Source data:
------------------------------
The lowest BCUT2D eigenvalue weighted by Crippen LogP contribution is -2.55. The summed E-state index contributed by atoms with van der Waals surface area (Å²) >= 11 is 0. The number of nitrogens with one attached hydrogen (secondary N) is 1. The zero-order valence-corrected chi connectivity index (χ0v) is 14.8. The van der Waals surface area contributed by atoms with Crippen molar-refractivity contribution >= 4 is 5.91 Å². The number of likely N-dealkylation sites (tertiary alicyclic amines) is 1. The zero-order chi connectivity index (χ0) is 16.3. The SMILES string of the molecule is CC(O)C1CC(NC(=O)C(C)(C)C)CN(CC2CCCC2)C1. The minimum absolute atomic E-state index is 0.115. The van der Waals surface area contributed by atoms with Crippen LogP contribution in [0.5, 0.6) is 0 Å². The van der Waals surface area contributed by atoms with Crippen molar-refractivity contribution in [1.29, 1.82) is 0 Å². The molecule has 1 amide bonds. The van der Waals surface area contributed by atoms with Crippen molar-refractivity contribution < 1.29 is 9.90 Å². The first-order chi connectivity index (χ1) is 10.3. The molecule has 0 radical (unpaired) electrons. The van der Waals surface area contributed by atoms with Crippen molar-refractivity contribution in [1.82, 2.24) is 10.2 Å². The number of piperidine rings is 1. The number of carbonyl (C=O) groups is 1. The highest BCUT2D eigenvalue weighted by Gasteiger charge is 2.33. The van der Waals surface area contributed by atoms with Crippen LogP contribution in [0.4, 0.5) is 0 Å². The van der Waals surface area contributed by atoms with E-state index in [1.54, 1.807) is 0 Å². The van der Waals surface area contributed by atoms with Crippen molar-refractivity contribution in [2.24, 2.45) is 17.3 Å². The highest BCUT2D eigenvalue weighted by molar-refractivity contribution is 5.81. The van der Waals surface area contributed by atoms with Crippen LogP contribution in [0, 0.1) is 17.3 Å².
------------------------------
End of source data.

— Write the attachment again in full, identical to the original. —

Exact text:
The lowest BCUT2D eigenvalue weighted by Crippen LogP contribution is -2.55. The summed E-state index contributed by atoms with van der Waals surface area (Å²) >= 11 is 0. The number of nitrogens with one attached hydrogen (secondary N) is 1. The zero-order valence-corrected chi connectivity index (χ0v) is 14.8. The van der Waals surface area contributed by atoms with Crippen molar-refractivity contribution >= 4 is 5.91 Å². The number of likely N-dealkylation sites (tertiary alicyclic amines) is 1. The zero-order chi connectivity index (χ0) is 16.3. The SMILES string of the molecule is CC(O)C1CC(NC(=O)C(C)(C)C)CN(CC2CCCC2)C1. The minimum absolute atomic E-state index is 0.115. The van der Waals surface area contributed by atoms with Crippen LogP contribution in [0.5, 0.6) is 0 Å². The van der Waals surface area contributed by atoms with Crippen molar-refractivity contribution in [1.29, 1.82) is 0 Å². The molecule has 1 amide bonds. The van der Waals surface area contributed by atoms with Crippen molar-refractivity contribution < 1.29 is 9.90 Å². The first-order chi connectivity index (χ1) is 10.3. The molecule has 0 radical (unpaired) electrons. The van der Waals surface area contributed by atoms with Crippen molar-refractivity contribution in [1.82, 2.24) is 10.2 Å². The number of piperidine rings is 1. The number of carbonyl (C=O) groups is 1. The highest BCUT2D eigenvalue weighted by Gasteiger charge is 2.33. The van der Waals surface area contributed by atoms with Crippen LogP contribution in [0.4, 0.5) is 0 Å². The van der Waals surface area contributed by atoms with E-state index in [1.54, 1.807) is 0 Å². The van der Waals surface area contributed by atoms with Crippen molar-refractivity contribution in [2.24, 2.45) is 17.3 Å². The highest BCUT2D eigenvalue weighted by molar-refractivity contribution is 5.81. The van der Waals surface area contributed by atoms with Crippen LogP contribution in [0, 0.1) is 17.3 Å².